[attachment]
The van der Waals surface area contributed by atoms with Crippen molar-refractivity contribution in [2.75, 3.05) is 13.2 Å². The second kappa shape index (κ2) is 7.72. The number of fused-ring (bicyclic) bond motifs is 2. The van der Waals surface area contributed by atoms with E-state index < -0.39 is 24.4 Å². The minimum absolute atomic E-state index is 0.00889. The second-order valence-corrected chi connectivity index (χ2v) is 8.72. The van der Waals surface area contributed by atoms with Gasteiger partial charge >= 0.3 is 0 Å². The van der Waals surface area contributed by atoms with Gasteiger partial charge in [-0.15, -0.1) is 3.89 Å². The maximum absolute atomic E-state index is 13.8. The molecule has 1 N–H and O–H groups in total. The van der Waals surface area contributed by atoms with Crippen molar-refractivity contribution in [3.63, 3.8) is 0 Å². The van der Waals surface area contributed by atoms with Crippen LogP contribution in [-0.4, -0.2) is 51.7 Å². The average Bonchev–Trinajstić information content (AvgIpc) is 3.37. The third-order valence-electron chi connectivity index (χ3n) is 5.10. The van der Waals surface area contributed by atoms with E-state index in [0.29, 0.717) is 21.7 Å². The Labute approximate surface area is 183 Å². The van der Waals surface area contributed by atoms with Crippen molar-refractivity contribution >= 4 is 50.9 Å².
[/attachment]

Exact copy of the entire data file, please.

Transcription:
The van der Waals surface area contributed by atoms with Crippen molar-refractivity contribution in [2.75, 3.05) is 13.2 Å². The second kappa shape index (κ2) is 7.72. The number of fused-ring (bicyclic) bond motifs is 2. The van der Waals surface area contributed by atoms with E-state index < -0.39 is 24.4 Å². The minimum absolute atomic E-state index is 0.00889. The second-order valence-corrected chi connectivity index (χ2v) is 8.72. The van der Waals surface area contributed by atoms with Gasteiger partial charge >= 0.3 is 0 Å². The van der Waals surface area contributed by atoms with Gasteiger partial charge in [-0.15, -0.1) is 3.89 Å². The maximum absolute atomic E-state index is 13.8. The molecule has 1 N–H and O–H groups in total. The van der Waals surface area contributed by atoms with Crippen molar-refractivity contribution in [3.63, 3.8) is 0 Å². The van der Waals surface area contributed by atoms with Crippen LogP contribution in [-0.4, -0.2) is 51.7 Å². The average Bonchev–Trinajstić information content (AvgIpc) is 3.37. The third-order valence-electron chi connectivity index (χ3n) is 5.10. The van der Waals surface area contributed by atoms with E-state index in [0.29, 0.717) is 21.7 Å². The Labute approximate surface area is 183 Å². The van der Waals surface area contributed by atoms with Crippen molar-refractivity contribution >= 4 is 50.9 Å².